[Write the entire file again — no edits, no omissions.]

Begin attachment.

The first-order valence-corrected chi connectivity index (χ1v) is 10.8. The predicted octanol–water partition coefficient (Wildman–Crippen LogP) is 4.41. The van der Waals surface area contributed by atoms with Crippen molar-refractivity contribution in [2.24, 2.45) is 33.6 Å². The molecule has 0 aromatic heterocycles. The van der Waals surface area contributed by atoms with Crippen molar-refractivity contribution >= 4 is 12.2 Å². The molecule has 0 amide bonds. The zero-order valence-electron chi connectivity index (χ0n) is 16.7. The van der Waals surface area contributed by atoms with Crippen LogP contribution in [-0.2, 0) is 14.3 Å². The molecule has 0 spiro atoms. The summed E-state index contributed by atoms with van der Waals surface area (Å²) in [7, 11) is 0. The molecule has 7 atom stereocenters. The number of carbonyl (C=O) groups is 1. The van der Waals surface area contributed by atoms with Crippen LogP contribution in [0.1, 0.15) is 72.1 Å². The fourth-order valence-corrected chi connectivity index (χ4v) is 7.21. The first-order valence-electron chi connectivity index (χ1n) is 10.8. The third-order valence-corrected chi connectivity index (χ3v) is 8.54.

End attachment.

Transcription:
The first-order valence-corrected chi connectivity index (χ1v) is 10.8. The predicted octanol–water partition coefficient (Wildman–Crippen LogP) is 4.41. The van der Waals surface area contributed by atoms with Crippen molar-refractivity contribution in [2.24, 2.45) is 33.6 Å². The molecule has 0 aromatic heterocycles. The van der Waals surface area contributed by atoms with Crippen molar-refractivity contribution >= 4 is 12.2 Å². The molecule has 0 amide bonds. The zero-order valence-electron chi connectivity index (χ0n) is 16.7. The van der Waals surface area contributed by atoms with Crippen LogP contribution in [-0.2, 0) is 14.3 Å². The molecule has 0 spiro atoms. The summed E-state index contributed by atoms with van der Waals surface area (Å²) in [7, 11) is 0. The molecule has 7 atom stereocenters. The number of carbonyl (C=O) groups is 1. The van der Waals surface area contributed by atoms with Crippen LogP contribution in [0.1, 0.15) is 72.1 Å². The fourth-order valence-corrected chi connectivity index (χ4v) is 7.21. The first-order valence-electron chi connectivity index (χ1n) is 10.8. The third-order valence-corrected chi connectivity index (χ3v) is 8.54.